York Destination Guide
The medieval jewel of Northern England, few places exude culture and history quite like industrial York. Home to a web of narrow, cobbled streets, an abundance of 13th century character and quintessential English pubs and tearooms, York is one of the most beautiful and frequented tourist destinations in all of England.
If history and culture is more what you’re after, York also has an abundance of museums and theatres, and serves as the perfect base for exploring Yorkshire’s moors, dales and traditional market towns.
York is home to some of the most beautifully preserved historical buildings in the world, including its biggest icon, York Minster. The largest Gothic cathedral in Northern Europe, the Minster is York’s most visited attraction. The cathedral is considered the second most important religious structure in the country, second only to Canterbury Cathedral, and is a testament to the remarkable beauty of Gothic architecture.
The Jorvik Viking Centre is one of the country’s biggest tourist attractions outside of London and succeeds in bringing history to life in the form of a reconstructed Viking settlement. The Yorkshire Museum is well worth checking out for a glimpse at what Roman York looked like, and the 18th century Castle Howard is one of the most breathtaking stately homes in England, perfect for an afternoon wander.
Lined with traditional Tudor buildings that overhang in an endearingly mismatched fashion, the quirky cobbled lane that’s known as the Shambles will fulfil every stereotype you have about picturesque British streets. If the sun is shining, a 2-hour walk around the original Roman City Walls makes for a peaceful stroll.
Eat and Drink
England’s home of tea and chocolate, York boasts an unrivalled café and tearoom scene, from the trendy to the traditional. The York Chocolate Trail takes you on a journey of sugary discovery around the city, and is the ideal activity for those with a sweet tooth. Afternoon tea at one of the local tearooms is a cultural institution in York, and is featured on countless must-do lists.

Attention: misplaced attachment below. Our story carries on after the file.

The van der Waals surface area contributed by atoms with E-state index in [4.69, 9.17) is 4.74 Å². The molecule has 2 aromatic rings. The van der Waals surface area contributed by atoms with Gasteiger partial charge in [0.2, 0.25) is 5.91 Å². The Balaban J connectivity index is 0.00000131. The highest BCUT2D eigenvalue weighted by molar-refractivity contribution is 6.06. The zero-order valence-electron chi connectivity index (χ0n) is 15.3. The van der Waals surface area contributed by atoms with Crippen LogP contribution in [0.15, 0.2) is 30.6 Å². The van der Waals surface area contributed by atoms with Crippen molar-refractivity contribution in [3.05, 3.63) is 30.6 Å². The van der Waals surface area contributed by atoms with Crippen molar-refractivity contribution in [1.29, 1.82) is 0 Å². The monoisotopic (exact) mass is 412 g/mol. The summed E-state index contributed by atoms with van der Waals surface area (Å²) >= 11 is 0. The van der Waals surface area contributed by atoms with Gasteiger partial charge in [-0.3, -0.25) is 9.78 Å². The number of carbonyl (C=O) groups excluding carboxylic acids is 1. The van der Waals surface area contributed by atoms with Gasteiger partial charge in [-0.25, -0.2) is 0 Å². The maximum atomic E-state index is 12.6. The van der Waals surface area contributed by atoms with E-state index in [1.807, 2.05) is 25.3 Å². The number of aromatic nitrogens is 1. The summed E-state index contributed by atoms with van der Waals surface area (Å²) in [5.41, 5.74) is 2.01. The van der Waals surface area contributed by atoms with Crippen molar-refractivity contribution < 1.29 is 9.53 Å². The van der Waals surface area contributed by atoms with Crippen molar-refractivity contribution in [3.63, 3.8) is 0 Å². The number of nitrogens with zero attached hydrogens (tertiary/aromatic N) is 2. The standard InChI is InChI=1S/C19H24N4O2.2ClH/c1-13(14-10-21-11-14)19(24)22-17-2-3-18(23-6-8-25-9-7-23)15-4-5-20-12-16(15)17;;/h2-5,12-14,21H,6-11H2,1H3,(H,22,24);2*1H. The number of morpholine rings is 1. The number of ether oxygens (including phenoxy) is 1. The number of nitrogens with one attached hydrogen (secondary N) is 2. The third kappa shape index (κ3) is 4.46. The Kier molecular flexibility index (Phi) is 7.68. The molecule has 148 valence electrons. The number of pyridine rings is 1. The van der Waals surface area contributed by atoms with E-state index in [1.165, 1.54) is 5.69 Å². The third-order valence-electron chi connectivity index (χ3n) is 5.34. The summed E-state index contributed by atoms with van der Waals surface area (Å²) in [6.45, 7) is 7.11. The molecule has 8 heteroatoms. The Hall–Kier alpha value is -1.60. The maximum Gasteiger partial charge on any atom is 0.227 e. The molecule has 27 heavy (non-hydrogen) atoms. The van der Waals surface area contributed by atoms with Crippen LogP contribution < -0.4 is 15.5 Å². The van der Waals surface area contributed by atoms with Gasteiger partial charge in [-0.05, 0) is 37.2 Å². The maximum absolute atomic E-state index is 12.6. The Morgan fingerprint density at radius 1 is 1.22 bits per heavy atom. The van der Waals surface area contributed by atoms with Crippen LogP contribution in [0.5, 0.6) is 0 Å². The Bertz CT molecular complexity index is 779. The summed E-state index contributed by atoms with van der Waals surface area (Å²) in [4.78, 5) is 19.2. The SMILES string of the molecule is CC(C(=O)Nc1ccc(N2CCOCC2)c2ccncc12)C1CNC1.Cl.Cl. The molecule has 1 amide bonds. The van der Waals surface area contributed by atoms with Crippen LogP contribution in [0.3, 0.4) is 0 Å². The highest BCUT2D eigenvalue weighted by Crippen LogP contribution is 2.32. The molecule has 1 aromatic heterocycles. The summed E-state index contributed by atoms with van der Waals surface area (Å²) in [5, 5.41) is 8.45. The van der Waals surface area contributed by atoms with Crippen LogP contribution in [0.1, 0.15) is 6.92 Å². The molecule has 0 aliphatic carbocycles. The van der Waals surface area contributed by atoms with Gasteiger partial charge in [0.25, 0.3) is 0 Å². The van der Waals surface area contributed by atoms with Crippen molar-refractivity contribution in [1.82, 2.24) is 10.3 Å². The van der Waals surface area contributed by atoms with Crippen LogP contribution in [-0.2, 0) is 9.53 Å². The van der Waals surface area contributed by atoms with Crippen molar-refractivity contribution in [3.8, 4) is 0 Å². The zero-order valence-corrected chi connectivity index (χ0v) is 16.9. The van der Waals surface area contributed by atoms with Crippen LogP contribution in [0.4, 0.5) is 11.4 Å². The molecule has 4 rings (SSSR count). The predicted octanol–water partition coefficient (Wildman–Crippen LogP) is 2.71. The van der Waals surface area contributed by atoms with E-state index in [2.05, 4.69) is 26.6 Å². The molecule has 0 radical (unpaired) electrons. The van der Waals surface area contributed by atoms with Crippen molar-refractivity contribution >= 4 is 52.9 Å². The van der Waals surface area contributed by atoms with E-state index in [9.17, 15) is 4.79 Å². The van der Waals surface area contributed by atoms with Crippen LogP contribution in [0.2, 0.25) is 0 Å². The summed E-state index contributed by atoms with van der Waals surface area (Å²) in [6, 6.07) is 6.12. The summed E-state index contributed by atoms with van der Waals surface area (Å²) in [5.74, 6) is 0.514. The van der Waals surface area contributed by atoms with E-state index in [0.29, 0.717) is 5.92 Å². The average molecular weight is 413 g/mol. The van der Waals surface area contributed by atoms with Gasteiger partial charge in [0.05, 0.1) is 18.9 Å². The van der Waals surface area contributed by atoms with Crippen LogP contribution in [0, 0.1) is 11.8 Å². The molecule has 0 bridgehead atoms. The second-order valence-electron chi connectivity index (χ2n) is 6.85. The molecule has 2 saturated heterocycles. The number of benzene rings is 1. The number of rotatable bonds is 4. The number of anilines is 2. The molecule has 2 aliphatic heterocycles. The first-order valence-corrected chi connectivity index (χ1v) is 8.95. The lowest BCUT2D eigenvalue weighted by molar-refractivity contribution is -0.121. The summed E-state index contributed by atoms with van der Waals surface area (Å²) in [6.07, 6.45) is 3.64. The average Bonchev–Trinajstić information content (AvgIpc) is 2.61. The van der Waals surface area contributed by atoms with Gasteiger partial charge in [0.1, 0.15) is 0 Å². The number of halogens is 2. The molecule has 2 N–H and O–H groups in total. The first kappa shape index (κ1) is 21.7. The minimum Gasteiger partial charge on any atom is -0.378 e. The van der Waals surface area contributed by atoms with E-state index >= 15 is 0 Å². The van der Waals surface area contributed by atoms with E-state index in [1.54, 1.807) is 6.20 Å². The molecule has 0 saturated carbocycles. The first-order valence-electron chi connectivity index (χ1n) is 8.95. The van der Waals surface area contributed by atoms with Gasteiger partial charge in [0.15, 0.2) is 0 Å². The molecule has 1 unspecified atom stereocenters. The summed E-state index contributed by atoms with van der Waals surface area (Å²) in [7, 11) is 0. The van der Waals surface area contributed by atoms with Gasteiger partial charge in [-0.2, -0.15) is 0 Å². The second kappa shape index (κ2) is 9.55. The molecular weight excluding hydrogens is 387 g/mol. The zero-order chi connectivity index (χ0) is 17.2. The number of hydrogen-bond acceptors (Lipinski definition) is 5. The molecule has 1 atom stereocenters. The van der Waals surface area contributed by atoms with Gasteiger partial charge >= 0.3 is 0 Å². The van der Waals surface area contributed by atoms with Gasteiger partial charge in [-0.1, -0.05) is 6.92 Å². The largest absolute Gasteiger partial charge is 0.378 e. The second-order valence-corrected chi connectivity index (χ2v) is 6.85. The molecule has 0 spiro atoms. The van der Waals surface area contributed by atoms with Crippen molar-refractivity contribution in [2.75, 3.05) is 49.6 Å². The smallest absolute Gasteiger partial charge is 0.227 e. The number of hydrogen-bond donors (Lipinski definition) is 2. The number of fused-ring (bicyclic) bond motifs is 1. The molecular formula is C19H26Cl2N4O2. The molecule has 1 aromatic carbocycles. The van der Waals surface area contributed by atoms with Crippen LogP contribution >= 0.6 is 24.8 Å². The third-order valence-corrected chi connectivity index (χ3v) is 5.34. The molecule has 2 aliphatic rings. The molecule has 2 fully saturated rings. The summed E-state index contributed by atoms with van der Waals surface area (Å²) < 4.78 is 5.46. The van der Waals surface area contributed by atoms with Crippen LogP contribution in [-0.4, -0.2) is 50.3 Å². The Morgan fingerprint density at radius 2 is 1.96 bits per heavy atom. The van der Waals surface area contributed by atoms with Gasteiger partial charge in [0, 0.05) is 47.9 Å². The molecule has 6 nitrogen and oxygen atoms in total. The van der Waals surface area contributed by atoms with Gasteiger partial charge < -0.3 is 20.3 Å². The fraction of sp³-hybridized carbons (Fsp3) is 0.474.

The city is also situated at the heart of one of the UK’s most diverse food-producing regions, offering delectable fruits, vegetables, fish and meats. For those keen to experience the best of York by night, the city centre plays host to some upmarket wine bars, real ale pubs and vibrant nightclubs, as well as fine-dining gastro-pubs, bistros and restaurants promoting York’s emerging foodie scene.
Where to Stay
Whether you’re in the market for a self-catering townhouse, a modest hotel, an upscale period property or a charming B&B, York has all your bases covered. The historic city is the ideal place to base yourself when visiting York, with a host of traditional guesthouses offering visitors a real home away from home. Self-catering houses and apartments in rural Yorkshire provide a great base to explore the surrounding moors and dales.
A paradise for antique hunters, York boasts a diverse array of shopping options for its many visitors. Head to the Antiques Centre and the Red House if you’ve got your heart set on some quirky, vintage finds. Gift shops are abundant in the Stonegate area of the city, as well as chocolate shops for some yummy take-home gifts.
Nearby Leeds is the real shopping hub of North Yorkshire, with the architecturally stunning Victoria Quarter hosting big-name boutiques by brands such as Louis Vuitton and Vivienne Westwood.
York Like a Local
To escape the hustle and bustle of the city, head south on the Riverbank Path towards the glorious Yorkshire countryside. Keep walking until you reach the sleepy village of Bishopthorpe, and explore a quaint English village that operates at a very different pace to busy York. Have a chat with some of the locals in one of Bishopthorpe’s pubs, and indulge in a couple of pints of real ale before heading back to the city.